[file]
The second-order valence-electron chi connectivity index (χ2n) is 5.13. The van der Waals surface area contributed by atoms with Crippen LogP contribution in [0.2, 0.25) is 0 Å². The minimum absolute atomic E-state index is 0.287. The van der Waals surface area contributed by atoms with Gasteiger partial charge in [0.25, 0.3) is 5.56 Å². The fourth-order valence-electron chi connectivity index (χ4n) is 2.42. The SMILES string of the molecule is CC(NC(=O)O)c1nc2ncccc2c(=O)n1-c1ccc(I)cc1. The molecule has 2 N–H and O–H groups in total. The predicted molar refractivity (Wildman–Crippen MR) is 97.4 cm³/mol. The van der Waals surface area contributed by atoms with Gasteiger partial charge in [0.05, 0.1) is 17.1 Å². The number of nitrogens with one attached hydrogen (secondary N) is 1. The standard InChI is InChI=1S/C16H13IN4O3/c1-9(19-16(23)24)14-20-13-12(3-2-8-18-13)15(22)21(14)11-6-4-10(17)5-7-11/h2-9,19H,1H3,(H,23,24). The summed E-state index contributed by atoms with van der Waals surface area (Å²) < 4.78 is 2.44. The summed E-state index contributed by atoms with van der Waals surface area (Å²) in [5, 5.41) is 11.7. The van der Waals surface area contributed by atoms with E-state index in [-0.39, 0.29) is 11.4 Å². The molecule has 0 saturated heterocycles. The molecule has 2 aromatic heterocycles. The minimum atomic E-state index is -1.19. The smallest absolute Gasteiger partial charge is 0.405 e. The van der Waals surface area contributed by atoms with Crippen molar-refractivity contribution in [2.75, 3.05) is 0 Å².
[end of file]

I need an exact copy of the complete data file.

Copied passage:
The second-order valence-electron chi connectivity index (χ2n) is 5.13. The van der Waals surface area contributed by atoms with Crippen LogP contribution in [0.2, 0.25) is 0 Å². The minimum absolute atomic E-state index is 0.287. The van der Waals surface area contributed by atoms with Gasteiger partial charge in [0.25, 0.3) is 5.56 Å². The fourth-order valence-electron chi connectivity index (χ4n) is 2.42. The SMILES string of the molecule is CC(NC(=O)O)c1nc2ncccc2c(=O)n1-c1ccc(I)cc1. The molecule has 2 N–H and O–H groups in total. The predicted molar refractivity (Wildman–Crippen MR) is 97.4 cm³/mol. The van der Waals surface area contributed by atoms with Gasteiger partial charge in [0.05, 0.1) is 17.1 Å². The number of nitrogens with one attached hydrogen (secondary N) is 1. The standard InChI is InChI=1S/C16H13IN4O3/c1-9(19-16(23)24)14-20-13-12(3-2-8-18-13)15(22)21(14)11-6-4-10(17)5-7-11/h2-9,19H,1H3,(H,23,24). The summed E-state index contributed by atoms with van der Waals surface area (Å²) < 4.78 is 2.44. The summed E-state index contributed by atoms with van der Waals surface area (Å²) in [5, 5.41) is 11.7. The van der Waals surface area contributed by atoms with E-state index in [-0.39, 0.29) is 11.4 Å². The molecule has 0 saturated heterocycles. The molecule has 2 aromatic heterocycles. The minimum atomic E-state index is -1.19. The smallest absolute Gasteiger partial charge is 0.405 e. The van der Waals surface area contributed by atoms with Crippen molar-refractivity contribution in [2.75, 3.05) is 0 Å².